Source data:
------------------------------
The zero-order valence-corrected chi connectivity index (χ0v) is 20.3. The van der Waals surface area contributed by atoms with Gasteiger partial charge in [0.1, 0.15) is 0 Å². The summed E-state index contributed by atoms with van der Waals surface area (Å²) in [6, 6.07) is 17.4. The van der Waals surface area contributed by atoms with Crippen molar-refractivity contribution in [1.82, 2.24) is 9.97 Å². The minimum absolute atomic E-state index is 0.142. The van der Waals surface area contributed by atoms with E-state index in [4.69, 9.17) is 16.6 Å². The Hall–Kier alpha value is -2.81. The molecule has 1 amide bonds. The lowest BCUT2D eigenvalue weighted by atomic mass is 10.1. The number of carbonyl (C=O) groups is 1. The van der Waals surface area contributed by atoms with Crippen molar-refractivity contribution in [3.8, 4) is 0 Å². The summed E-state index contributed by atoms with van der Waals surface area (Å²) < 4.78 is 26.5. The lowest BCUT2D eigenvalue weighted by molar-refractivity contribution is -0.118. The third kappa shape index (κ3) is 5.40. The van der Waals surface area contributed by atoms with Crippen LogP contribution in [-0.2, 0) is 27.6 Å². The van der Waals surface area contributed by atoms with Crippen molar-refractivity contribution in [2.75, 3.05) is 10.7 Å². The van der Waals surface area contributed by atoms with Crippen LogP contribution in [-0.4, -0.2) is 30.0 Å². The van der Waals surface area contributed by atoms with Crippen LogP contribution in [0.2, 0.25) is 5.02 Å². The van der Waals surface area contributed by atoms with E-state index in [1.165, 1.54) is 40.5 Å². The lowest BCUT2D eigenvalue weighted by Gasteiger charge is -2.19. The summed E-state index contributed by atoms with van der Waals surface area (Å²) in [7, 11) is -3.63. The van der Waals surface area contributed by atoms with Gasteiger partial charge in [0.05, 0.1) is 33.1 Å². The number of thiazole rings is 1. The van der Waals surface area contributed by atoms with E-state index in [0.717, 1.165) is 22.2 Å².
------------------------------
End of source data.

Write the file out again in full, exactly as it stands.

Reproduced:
The zero-order valence-corrected chi connectivity index (χ0v) is 20.3. The van der Waals surface area contributed by atoms with Gasteiger partial charge in [0.1, 0.15) is 0 Å². The summed E-state index contributed by atoms with van der Waals surface area (Å²) in [6, 6.07) is 17.4. The van der Waals surface area contributed by atoms with Crippen molar-refractivity contribution in [1.82, 2.24) is 9.97 Å². The minimum absolute atomic E-state index is 0.142. The van der Waals surface area contributed by atoms with E-state index in [4.69, 9.17) is 16.6 Å². The Hall–Kier alpha value is -2.81. The molecule has 1 amide bonds. The lowest BCUT2D eigenvalue weighted by atomic mass is 10.1. The number of carbonyl (C=O) groups is 1. The van der Waals surface area contributed by atoms with Crippen molar-refractivity contribution in [3.8, 4) is 0 Å². The summed E-state index contributed by atoms with van der Waals surface area (Å²) < 4.78 is 26.5. The lowest BCUT2D eigenvalue weighted by molar-refractivity contribution is -0.118. The third kappa shape index (κ3) is 5.40. The van der Waals surface area contributed by atoms with Crippen LogP contribution in [-0.2, 0) is 27.6 Å². The van der Waals surface area contributed by atoms with Crippen molar-refractivity contribution in [2.75, 3.05) is 10.7 Å². The van der Waals surface area contributed by atoms with Crippen LogP contribution in [-0.4, -0.2) is 30.0 Å². The van der Waals surface area contributed by atoms with Crippen LogP contribution in [0.2, 0.25) is 5.02 Å². The van der Waals surface area contributed by atoms with E-state index in [1.165, 1.54) is 40.5 Å². The lowest BCUT2D eigenvalue weighted by Gasteiger charge is -2.19. The summed E-state index contributed by atoms with van der Waals surface area (Å²) in [7, 11) is -3.63. The van der Waals surface area contributed by atoms with Gasteiger partial charge in [0.05, 0.1) is 33.1 Å². The number of thiazole rings is 1. The van der Waals surface area contributed by atoms with E-state index in [0.717, 1.165) is 22.2 Å².